A Protective Kidney-Lung Approach to Improve Outcomes in Mechanically Ventilated Patients
* The predominant cause of death in ARDS is not hypoxemia, which is one of the defining criteria of ARDS, but multiorgan failure. It is well documented that acute kidney injury (AKI) is the most common organ dysfunction in ARDS patients and that in the presence of AKI the mortality rate increases to more than 40%, with the rate rising with AKI severity.
We review 4 disparate but complementary mechanisms that may contribute to the adverse outcome in ARDS patients with evidence of renal failure.
∎ Fluid Overload (FO)-
» Survivors can be separated from potential non-survivors simply by the degree of FO present on the day of admission and during intensive care unit stay.
» Bioelectrical impedance vector analysis is an emerging tool to assess total body water in critically ill patients, and recent literature encourages further testing and validation.
» Decrease in renal function can lead to acute lung injury via multiple biological mechanisms, including downregulation of lung water and salt channels.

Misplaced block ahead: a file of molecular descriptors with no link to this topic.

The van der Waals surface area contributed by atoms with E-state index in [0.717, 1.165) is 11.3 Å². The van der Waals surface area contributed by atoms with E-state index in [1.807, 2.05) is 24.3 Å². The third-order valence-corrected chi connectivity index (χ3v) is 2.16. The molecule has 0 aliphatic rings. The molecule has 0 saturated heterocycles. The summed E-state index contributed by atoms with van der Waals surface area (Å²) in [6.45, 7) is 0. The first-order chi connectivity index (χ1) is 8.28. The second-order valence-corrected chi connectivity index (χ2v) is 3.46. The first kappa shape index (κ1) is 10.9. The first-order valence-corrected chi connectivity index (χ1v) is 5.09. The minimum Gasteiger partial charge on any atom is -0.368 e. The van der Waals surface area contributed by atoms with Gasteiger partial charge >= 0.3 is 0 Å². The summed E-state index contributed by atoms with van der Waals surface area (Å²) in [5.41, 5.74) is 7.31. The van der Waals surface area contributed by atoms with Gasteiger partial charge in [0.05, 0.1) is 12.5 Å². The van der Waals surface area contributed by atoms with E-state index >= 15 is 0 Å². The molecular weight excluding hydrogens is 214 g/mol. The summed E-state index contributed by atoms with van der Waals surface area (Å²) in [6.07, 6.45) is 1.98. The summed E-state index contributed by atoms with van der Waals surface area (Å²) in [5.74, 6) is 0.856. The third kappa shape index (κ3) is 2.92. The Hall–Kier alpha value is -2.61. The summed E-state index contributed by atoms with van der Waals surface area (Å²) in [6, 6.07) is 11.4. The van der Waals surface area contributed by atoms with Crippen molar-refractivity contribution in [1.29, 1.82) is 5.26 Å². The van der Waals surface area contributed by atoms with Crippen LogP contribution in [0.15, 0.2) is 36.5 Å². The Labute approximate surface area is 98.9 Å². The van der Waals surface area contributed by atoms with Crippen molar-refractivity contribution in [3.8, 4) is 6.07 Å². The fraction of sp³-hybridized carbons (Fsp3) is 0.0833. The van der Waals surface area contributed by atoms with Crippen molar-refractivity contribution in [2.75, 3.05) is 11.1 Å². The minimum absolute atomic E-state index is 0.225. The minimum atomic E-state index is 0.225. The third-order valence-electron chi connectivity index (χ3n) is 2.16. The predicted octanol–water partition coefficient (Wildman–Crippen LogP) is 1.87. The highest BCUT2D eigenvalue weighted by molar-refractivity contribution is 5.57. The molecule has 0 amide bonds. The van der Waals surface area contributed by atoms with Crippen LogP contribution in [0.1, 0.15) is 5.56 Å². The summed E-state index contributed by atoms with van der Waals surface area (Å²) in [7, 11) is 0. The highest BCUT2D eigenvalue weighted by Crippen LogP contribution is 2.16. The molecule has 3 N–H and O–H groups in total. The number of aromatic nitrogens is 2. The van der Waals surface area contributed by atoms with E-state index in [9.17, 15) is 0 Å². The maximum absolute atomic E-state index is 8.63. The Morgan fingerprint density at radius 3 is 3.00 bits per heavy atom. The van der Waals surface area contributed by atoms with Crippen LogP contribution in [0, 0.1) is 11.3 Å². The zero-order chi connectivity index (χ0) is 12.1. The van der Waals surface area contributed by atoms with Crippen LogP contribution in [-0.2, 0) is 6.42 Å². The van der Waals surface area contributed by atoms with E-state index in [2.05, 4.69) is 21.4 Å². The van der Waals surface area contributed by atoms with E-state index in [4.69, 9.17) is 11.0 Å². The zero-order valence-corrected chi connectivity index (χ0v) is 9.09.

∎ Cardiogenic Pulmonary Edema-
» Venous congestion, as a surrogate for right ventricular impairment, is one of the most important hemodynamic determinants of worsening renal function and is associated with higher mortality.
» Experimental models suggest that venous congestion is likely to decrease renal perfusion pressure and oxygen delivery by increasing intracapsular pressure due to the formation of renal edema, which aggravates the renal impairment.
∎ Noncardiogenic Pulmonary Edema-
» Patients with cardiogenic edema can theoretically improve rapidly with fluid removal, while patients with noncardiogenic pulmonary edema improve little, if at all.
» In clinical practice, however, most patients fall between the 2 categories, and the concept of keeping the patient ‘emptier’ is probably better than letting him be ‘overfilled’.
∎ Mechanical Ventilation and ARDS-
» Is there a kidney- lung protective strategy?
And if so, when does mechanical ventilation become injurious to the kidneys or to other organs?
For instance, is there an optimal positive end expiratory pressure level at which ventilation needs are met and renal function is preserved; will any deviation upset the balance?
» Ventilation with high tidal volumes may increase alveolar vascular permeability and thereby increase the risk of proinflammatory mediators translocating into the systemic circulation and causing end-organ damage.
█ To conclude, we believe that there is a kidney–lung protective strategy in mechanical ventilation, and only multidisciplinary care can address the unique needs of patients with ARDS.
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